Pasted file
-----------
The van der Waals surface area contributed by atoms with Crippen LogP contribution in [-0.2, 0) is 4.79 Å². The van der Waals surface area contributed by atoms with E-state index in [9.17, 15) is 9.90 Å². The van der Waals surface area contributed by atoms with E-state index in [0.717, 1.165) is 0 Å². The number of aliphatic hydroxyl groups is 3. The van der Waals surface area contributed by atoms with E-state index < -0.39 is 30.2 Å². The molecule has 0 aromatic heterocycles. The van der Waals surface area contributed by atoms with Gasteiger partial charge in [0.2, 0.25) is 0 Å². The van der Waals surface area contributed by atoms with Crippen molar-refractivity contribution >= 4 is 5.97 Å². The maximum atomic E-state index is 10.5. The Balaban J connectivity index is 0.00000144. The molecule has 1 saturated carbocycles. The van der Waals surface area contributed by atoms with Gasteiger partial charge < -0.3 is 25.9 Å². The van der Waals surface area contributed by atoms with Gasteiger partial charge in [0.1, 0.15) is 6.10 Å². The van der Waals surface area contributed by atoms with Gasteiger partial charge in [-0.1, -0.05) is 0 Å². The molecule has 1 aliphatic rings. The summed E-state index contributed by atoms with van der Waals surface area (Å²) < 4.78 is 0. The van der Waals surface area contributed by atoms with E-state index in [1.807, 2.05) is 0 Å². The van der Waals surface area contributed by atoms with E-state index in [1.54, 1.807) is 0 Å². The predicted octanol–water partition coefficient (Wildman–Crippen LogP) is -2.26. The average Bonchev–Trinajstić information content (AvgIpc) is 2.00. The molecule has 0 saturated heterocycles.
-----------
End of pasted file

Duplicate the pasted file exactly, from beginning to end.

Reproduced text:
The van der Waals surface area contributed by atoms with Crippen LogP contribution in [-0.2, 0) is 4.79 Å². The van der Waals surface area contributed by atoms with E-state index in [9.17, 15) is 9.90 Å². The van der Waals surface area contributed by atoms with E-state index in [0.717, 1.165) is 0 Å². The number of aliphatic hydroxyl groups is 3. The van der Waals surface area contributed by atoms with E-state index < -0.39 is 30.2 Å². The molecule has 0 aromatic heterocycles. The van der Waals surface area contributed by atoms with Gasteiger partial charge in [0.2, 0.25) is 0 Å². The van der Waals surface area contributed by atoms with Crippen molar-refractivity contribution >= 4 is 5.97 Å². The maximum atomic E-state index is 10.5. The Balaban J connectivity index is 0.00000144. The molecule has 1 saturated carbocycles. The van der Waals surface area contributed by atoms with Gasteiger partial charge < -0.3 is 25.9 Å². The van der Waals surface area contributed by atoms with Gasteiger partial charge in [0.1, 0.15) is 6.10 Å². The van der Waals surface area contributed by atoms with Gasteiger partial charge in [-0.1, -0.05) is 0 Å². The molecule has 1 aliphatic rings. The summed E-state index contributed by atoms with van der Waals surface area (Å²) < 4.78 is 0. The van der Waals surface area contributed by atoms with E-state index in [1.807, 2.05) is 0 Å². The van der Waals surface area contributed by atoms with E-state index in [1.54, 1.807) is 0 Å². The predicted octanol–water partition coefficient (Wildman–Crippen LogP) is -2.26. The average Bonchev–Trinajstić information content (AvgIpc) is 2.00. The molecule has 0 saturated heterocycles.